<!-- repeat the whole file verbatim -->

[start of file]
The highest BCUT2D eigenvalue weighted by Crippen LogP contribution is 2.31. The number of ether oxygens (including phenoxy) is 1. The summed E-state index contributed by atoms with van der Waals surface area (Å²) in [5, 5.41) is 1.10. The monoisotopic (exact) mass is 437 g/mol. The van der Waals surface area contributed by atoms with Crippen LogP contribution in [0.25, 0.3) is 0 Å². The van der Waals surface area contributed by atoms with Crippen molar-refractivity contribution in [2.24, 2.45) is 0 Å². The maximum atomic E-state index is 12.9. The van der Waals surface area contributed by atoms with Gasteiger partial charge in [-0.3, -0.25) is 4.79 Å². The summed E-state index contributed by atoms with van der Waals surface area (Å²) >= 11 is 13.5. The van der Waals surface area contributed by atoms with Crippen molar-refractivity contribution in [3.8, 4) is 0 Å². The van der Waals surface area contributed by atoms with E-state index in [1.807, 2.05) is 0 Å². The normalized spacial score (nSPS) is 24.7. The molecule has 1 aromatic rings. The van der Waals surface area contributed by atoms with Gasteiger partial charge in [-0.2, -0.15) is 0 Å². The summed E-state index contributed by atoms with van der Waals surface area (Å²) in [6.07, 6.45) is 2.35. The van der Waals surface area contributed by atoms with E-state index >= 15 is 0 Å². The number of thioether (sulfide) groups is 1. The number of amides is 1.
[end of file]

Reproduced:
The highest BCUT2D eigenvalue weighted by Crippen LogP contribution is 2.31. The number of ether oxygens (including phenoxy) is 1. The summed E-state index contributed by atoms with van der Waals surface area (Å²) in [5, 5.41) is 1.10. The monoisotopic (exact) mass is 437 g/mol. The van der Waals surface area contributed by atoms with Crippen LogP contribution in [0.25, 0.3) is 0 Å². The van der Waals surface area contributed by atoms with Crippen molar-refractivity contribution in [2.24, 2.45) is 0 Å². The maximum atomic E-state index is 12.9. The van der Waals surface area contributed by atoms with Gasteiger partial charge in [-0.3, -0.25) is 4.79 Å². The summed E-state index contributed by atoms with van der Waals surface area (Å²) >= 11 is 13.5. The van der Waals surface area contributed by atoms with Crippen molar-refractivity contribution in [3.8, 4) is 0 Å². The van der Waals surface area contributed by atoms with E-state index in [1.807, 2.05) is 0 Å². The normalized spacial score (nSPS) is 24.7. The molecule has 1 aromatic rings. The van der Waals surface area contributed by atoms with Gasteiger partial charge in [-0.2, -0.15) is 0 Å². The summed E-state index contributed by atoms with van der Waals surface area (Å²) in [6.07, 6.45) is 2.35. The van der Waals surface area contributed by atoms with E-state index >= 15 is 0 Å². The number of thioether (sulfide) groups is 1. The number of amides is 1.